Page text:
<< Chapter < Page | Chapter >> Page > |
This requires {(√(2mE))/ ћ}W = 0 radians or
{(√(2mE))/ ћ}W = π radians or
{(√(2mE))/ ћ}W = n π radians where n= 0,1,2,3,4…….
Squaring both sides we get:
{(2mE)/ ћ ^{2} }W ^{2} = (n π) ^{2}
or E = n 2 h 2 /(8mW 2 ) 1.49
Eq.(1.49) implies that the permissible energy states of an electron in an infinite potential well are quantized.
Why electrons cannot occupy a continuum energy states as they do in free space? The answer is the following:
We had assumed at the beginning of the analysis that V(x) = 0. This implies that potential energy is zero and electron possesses only Kinetic Energy.
Therefore total energy E = p ^{2} /(2m) = n ^{2} h ^{2} /(8mW ^{2} )
Therefore p = (nh)/(2W) 1.50
From de Broglie postulate: λ = h/p = h/[(nh)/(2W)]
To satisfy the standing wave condition in bounded space which an infinite 1-D potential well is, following boundary condition must be satisfied
W = n λ/2 1.51
Eq.(1.51) is the necessary condition for Standing Wave pattern. This standing wave pattern requirement causes the quantization of energy states.
Here we digress briefly to the chapter of light to fully understand the behavior of matter wave.
Fig.(1.25) A plane wavefront light ray perpendicularly incident on an interface of two optical mediums.
Whenever light travels from one optical medium of refractive index n _{1} to the other optical medium of refractive index n _{2} , the incident wave Transverse Electromagnetic Wave (TEM) experiences partial reflection at the interface of the two media and partial transmission into the second medium.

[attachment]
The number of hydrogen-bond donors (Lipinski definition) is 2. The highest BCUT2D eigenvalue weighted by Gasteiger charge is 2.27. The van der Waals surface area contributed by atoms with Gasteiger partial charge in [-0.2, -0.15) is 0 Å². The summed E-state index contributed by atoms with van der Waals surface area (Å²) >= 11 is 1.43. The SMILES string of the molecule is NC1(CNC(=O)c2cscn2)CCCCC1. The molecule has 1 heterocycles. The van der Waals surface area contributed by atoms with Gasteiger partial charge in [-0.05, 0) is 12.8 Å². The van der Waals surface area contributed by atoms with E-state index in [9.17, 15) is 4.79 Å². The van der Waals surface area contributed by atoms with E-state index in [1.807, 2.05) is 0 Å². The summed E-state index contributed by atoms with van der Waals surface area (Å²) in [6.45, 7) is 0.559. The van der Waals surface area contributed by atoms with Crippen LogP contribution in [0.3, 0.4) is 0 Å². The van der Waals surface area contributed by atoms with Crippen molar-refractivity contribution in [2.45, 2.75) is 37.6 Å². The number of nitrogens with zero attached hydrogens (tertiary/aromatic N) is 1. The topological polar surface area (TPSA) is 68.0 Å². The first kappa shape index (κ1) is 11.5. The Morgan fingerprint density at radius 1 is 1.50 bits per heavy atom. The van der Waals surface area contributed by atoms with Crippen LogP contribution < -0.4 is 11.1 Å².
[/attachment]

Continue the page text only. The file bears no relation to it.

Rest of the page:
Let us assume that medium 1 is absolute vacuum hence its refractive index = n _{1} = 1 and medium 2 is a solid medium of refractive index n _{2} = n. The mathematical form of the incident wave, reflected wave and the transmitted wave is given in Fig(1.25).
Wave vector in medium 1 is k _{1} = 2π/λ _{1} and wave vector in medium 2 is k _{2} = 2π/λ _{2} ;
And ν λ 1 = c, ν λ 2 = v; 1.52
Therefore c/v = λ _{1} / λ _{2} = n/1;
Therefore λ 1 = n. λ 2 1.53
We know that if the second medium is metal, the incident light is totally reflected and the reflected light experiences a phase change of 180°.
Also at the interface E _{incident} + E _{reflected} = 0;
But if the second medium is dielectric then we have partial reflection and partial transmission and at the interface we have: E _{incident} + E _{reflected} = E _{transmitted} ;
The incident wave is the forward wave:
E(z,t)= E xoincident Exp[j(k z1 z – ω.t)];
The reflected wave is the backward wave:
E(z,t)= E xoreflected Exp[j(k z1 z + ω.t)];
The transmitted wave is also moving in forward direction therefore it is:
E(z,t)= E xotransmitted Exp[j(k z2 z – ω.t)]; 1.54
Wave vectors have been defined in Eq.(1.52).and Eq.(1.53).
The incident forward and reflected backward wave interfere to form Standing Wave as they do on a mismatched transmission line. If a transmission line is not terminated in Characteristic Impedance then partial reflection takes place at the load and a partial standing wave pattern is formed on the transmission line. Standing Wave implies there is no transmission of energy. In case of metal there is total reflection. Hence we have 100% standing wave in medium 1 and there is no penetration of light into the metallic medium 2. Hence no transmission of light energy. For dielectric medium 2 , we have partial reflection hence only partial standing wave.
Notification Switch
Would you like to follow the 'Solid state physics and devices-the harbinger of third wave of civilization' conversation and receive update notifications?